Scientists found a preserved, underwater forest from the Ice Age

Scientists found a preserved, underwater forest from the Ice Age
A scuba diver swims around the underwater forest discovered in the Gulf of Mexico. This is Alabama/YouTube
A scuba diver swims around the underwater forest discovered in the Gulf of Mexico. This is Alabama/YouTube

In the world’s present state of massive deforestation and climate change woes, it’s easy (and correct) to imagine beautiful landscapes rendered desolate in the future. At least one incredible sight has been preserved — an ancient, underwater forest in the Gulf of Mexico.

Dating back to the Ice Age more than 60,000 years ago, the forest of cypress trees once breathed carbon dioxide above the water’s surface, like any other. Long ago, sea levels were about 400 feet lower than they are now, and the forest is increasingly relevant to researchers considering that our planet is being inundated with sea level rise caused by climate change. As it stands, NASA satellite data shows that sea levels around the world have consistently risen since 1993 thanks to global warming, and it’s projected to render 760 million people homeless in the future.

Sea levels have been rising rapidly since at least 1993, according to NASA satellite data. NASA

That aside, the forest is “considered a treasure trove of information” when it comes to understanding Earth’s ancient history, according to a Reddit AMA. “Scientific analysis of the site is ongoing.”

Researchers started studying the forest after Ben Raines, a documentary filmmaker and environmental reporter, was given a tip about it from an Alabama dive shop owner. Eventually, the shop owner helped Raines track it down — despite being 60 feet underwater — and then Kristine DeLong, a paleoclimatologist at Louisiana State University interested in studying the site, got in touch. Together, they partnered on a project, which is detailed at length in Raines’ documentary called The Underwater Forest.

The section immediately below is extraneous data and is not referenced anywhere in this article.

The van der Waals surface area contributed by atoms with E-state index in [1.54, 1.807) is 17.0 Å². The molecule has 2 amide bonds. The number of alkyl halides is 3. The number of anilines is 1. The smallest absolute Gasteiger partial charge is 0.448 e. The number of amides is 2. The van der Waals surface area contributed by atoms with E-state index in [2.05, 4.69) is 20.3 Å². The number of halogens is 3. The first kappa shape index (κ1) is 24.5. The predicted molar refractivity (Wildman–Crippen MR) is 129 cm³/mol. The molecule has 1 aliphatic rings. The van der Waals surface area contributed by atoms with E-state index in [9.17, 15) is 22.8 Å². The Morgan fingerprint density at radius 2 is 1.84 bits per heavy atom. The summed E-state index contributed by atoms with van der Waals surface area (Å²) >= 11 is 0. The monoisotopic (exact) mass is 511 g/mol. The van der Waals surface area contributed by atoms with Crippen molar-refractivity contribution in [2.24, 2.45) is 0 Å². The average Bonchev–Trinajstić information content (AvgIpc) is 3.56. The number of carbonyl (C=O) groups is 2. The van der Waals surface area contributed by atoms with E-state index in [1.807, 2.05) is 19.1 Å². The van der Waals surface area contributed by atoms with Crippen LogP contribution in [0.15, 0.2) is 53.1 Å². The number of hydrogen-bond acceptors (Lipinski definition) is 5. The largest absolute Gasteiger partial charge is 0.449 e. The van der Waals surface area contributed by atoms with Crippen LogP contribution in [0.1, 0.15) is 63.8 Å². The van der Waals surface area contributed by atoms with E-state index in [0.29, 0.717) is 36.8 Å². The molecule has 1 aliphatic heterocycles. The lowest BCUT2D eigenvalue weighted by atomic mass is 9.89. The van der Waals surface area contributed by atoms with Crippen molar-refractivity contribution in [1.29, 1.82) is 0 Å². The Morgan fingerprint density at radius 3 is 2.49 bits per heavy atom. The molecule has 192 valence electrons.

Source: This is Alabama/YouTube

Scientists think it’s the world’s only lasting coastal forest from the Ice Age. Though cypress trees normally decompose over 10,000 years, Delong, a paleoclimatologist at Louisiana State University explained on the Reddit AMA that low-oxygen sediments may have stopped bacteria from breaking down the wood underwater.

A scuba diver lifts part of a preserved underwater tree. This is Alabama/YouTube

“This site was a backwater swamp where the water and sediments have little to no oxygen in them,” she wrote. “Generally, no oxygen, no decomposition.”

For now, more research on the site has to be done. So far, there are no signs of human life, but the trees are basically a time capsule of the Ice Age for scientists.

Pieces of wood were lifted from the underwater forest onto a boat for examination. This is Alabama/YouTube

“When you cut one with a saw, it is as difficult as cutting a modern tree down in your yard. Then, you smell the distinct odor of fresh cut cypress, just like cutting into a pine tree,” Rainer wrote on Reddit. “They are perfectly preserved as if they died yesterday. They still have bark on them even.”